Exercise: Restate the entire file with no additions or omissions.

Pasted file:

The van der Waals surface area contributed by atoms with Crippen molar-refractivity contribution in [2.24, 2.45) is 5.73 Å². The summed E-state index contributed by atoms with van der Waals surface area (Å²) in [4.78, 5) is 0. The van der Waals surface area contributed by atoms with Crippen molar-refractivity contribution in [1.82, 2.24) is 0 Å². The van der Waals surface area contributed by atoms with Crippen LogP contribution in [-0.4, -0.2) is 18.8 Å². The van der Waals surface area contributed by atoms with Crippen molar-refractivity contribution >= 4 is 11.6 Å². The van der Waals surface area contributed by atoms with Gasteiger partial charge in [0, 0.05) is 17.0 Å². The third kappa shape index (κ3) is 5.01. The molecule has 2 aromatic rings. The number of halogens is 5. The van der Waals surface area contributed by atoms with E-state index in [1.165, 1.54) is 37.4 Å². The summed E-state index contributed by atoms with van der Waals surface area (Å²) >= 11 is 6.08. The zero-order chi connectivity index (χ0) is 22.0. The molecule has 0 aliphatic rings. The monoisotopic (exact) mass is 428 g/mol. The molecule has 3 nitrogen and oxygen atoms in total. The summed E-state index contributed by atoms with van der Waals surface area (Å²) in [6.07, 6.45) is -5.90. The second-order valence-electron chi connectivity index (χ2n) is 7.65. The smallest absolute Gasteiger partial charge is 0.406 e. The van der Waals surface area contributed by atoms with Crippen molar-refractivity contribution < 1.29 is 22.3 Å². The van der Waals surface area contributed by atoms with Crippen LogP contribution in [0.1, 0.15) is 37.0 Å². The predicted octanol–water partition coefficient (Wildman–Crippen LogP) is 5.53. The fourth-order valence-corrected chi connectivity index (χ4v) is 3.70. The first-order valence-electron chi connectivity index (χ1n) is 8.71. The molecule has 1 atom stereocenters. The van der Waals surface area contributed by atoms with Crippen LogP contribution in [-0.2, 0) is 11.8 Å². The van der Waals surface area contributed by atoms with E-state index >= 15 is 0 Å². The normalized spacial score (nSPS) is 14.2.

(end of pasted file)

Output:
The van der Waals surface area contributed by atoms with Crippen molar-refractivity contribution in [2.24, 2.45) is 5.73 Å². The summed E-state index contributed by atoms with van der Waals surface area (Å²) in [4.78, 5) is 0. The van der Waals surface area contributed by atoms with Crippen molar-refractivity contribution in [1.82, 2.24) is 0 Å². The van der Waals surface area contributed by atoms with Crippen LogP contribution in [-0.4, -0.2) is 18.8 Å². The van der Waals surface area contributed by atoms with Crippen molar-refractivity contribution >= 4 is 11.6 Å². The van der Waals surface area contributed by atoms with Gasteiger partial charge in [0, 0.05) is 17.0 Å². The third kappa shape index (κ3) is 5.01. The molecule has 2 aromatic rings. The number of halogens is 5. The van der Waals surface area contributed by atoms with E-state index in [1.165, 1.54) is 37.4 Å². The summed E-state index contributed by atoms with van der Waals surface area (Å²) >= 11 is 6.08. The zero-order chi connectivity index (χ0) is 22.0. The molecule has 0 aliphatic rings. The monoisotopic (exact) mass is 428 g/mol. The molecule has 3 nitrogen and oxygen atoms in total. The summed E-state index contributed by atoms with van der Waals surface area (Å²) in [6.07, 6.45) is -5.90. The second-order valence-electron chi connectivity index (χ2n) is 7.65. The smallest absolute Gasteiger partial charge is 0.406 e. The van der Waals surface area contributed by atoms with Crippen molar-refractivity contribution < 1.29 is 22.3 Å². The van der Waals surface area contributed by atoms with Crippen LogP contribution in [0.1, 0.15) is 37.0 Å². The predicted octanol–water partition coefficient (Wildman–Crippen LogP) is 5.53. The fourth-order valence-corrected chi connectivity index (χ4v) is 3.70. The first-order valence-electron chi connectivity index (χ1n) is 8.71. The molecule has 1 atom stereocenters. The van der Waals surface area contributed by atoms with Crippen LogP contribution in [-0.2, 0) is 11.8 Å². The van der Waals surface area contributed by atoms with E-state index >= 15 is 0 Å². The normalized spacial score (nSPS) is 14.2.